Feeds

Amazon launches own currency

Web bazaar now 'coining it', for self and devs

Boost IT visibility and business value

Amazon.com has started printing its own money.

The company's effort, dubbed Amazon Coins, will be familiar to anyone that has acquired Microsoft Points or Nintendo Points, as the Coins require consumers to stump up real-world cash in return for a balance of online-only credit tied to a single store. Coins can be spent in Amazon's AppStore or on other goods from the company's site.

Currently offered to US customers only, and redeemable on Kindle Fire devices or at Amazon.com, Coins cost $US4.80 for 500 and are also sold in lots of 1000, 2500, 5000 and 10,000. The more one buys, the higher the discount, with 10,000 Coins costing $90 for a ten per cent discount.

The Coin:US Dollar exchange rate appears to be fixed at C100:$1.00.

Amazon will continue to accept credit cards and other payment mechanisms, but buying Coins will mean a route to discounts. Amazon's doubtless hoping Coins buyers will not spend all of their balance at once, giving it the chance to sit on that cash and perform clever balance sheet gymnastics made possible by punters who send it cash for Coins without actually buying stuff. Amazon can probably use the resulting cashflow boost, as its ability to produce profits is infamously erratic.

An Amazon Coin

An Amazon Coin

Coins are also being suggested as a way to make in-app purchases, a role Amazon is promoting to developers as a way to make more dough. Used in that role, Coins could be a handy way to keep kids' in-app spending under control. There's no indication, however, that Amazon has made it possible to buy Coins and direct them to another account, which puts the kybosh on that idea until Amazon tweaks its systems.

Every US-based Kindle Fire owner has been given 500 Coins, but the gift can only be spent on the Amazon Appstore. There's no word on when the rest of the world will be offered the chance to get their hands on Coins. ®

Build a business case: developing custom apps

More from The Register

next story
6 Obvious Reasons Why Facebook Will Ban This Article (Thank God)
Clampdown on clickbait ... and El Reg is OK with this
Mozilla's 'Tiles' ads debut in new Firefox nightlies
You can try turning them off and on again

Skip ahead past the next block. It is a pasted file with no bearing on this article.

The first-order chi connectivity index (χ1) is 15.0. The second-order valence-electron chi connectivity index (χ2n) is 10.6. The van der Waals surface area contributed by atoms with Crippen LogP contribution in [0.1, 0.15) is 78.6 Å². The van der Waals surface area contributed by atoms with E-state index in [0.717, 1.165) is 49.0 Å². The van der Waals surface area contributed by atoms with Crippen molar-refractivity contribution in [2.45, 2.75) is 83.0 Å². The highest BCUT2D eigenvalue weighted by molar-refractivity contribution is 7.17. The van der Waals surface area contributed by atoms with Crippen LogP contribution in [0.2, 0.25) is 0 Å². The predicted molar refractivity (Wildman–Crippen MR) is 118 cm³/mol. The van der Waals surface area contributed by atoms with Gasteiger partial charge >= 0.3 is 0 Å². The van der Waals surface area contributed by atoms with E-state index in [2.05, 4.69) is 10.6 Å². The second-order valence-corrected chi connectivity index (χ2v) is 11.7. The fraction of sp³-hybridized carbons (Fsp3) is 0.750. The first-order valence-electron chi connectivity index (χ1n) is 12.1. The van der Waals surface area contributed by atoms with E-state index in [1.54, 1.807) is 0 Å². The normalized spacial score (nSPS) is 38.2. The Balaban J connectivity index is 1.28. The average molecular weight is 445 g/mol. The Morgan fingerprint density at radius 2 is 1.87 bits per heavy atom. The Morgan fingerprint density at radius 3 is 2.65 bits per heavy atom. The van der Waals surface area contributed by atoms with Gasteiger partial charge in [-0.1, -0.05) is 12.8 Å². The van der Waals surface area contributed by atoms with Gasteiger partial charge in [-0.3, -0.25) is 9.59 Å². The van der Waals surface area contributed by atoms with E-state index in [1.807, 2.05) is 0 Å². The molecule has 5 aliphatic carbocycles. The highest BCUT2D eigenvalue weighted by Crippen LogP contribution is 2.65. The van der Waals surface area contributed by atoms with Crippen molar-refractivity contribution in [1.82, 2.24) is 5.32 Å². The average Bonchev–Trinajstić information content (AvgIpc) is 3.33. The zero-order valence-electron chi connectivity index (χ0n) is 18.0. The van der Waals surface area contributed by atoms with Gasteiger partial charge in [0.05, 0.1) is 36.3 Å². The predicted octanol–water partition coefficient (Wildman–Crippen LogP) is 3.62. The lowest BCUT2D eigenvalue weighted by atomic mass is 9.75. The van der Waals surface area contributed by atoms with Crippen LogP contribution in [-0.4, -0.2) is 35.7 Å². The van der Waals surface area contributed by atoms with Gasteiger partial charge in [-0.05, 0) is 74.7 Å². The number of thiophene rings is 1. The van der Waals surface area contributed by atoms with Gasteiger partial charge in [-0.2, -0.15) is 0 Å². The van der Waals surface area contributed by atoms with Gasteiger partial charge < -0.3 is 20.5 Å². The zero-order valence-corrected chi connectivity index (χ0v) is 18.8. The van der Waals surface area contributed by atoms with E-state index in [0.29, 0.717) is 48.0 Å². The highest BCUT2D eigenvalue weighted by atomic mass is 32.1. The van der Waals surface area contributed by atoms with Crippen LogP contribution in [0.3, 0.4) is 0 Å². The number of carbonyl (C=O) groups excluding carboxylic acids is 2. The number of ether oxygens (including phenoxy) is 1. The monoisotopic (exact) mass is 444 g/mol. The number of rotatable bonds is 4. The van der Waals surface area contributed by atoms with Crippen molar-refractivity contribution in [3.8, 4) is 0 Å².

No, thank you. I will not code for the Caliphate
Some assignments, even the Bongster decline must
Banking apps: Handy, can grab all your money... and RIDDLED with coding flaws
Yep, that one place you'd hoped you wouldn't find 'em
TROLL SLAYER Google grabs $1.3 MEEELLION in patent counter-suit
Chocolate Factory hits back at firm for suing customers
Kaspersky backpedals on 'done nothing wrong, nothing to fear' blather
Founder (and internet passport fan) now says privacy is precious
Primetime precrime? Minority Report TV series 'being developed'
I have to know. I have to find out what happened to my life
Ex-IBM CEO John Akers dies at 79
An era disrupted by the advent of the PC
prev story

Whitepapers

Gartner critical capabilities for enterprise endpoint backup
Learn why inSync received the highest overall rating from Druva and is the top choice for the mobile workforce.
Implementing global e-invoicing with guaranteed legal certainty
Explaining the role local tax compliance plays in successful supply chain management and e-business and how leading global brands are addressing this.
Rethinking backup and recovery in the modern data center
Combining intelligence, operational analytics, and automation to enable efficient, data-driven IT organizations using the HP ABR approach.
Consolidation: The Foundation for IT Business Transformation
In this whitepaper learn how effective consolidation of IT and business resources can enable multiple, meaningful business benefits.
Next gen security for virtualised datacentres
Legacy security solutions are inefficient due to the architectural differences between physical and virtual environments.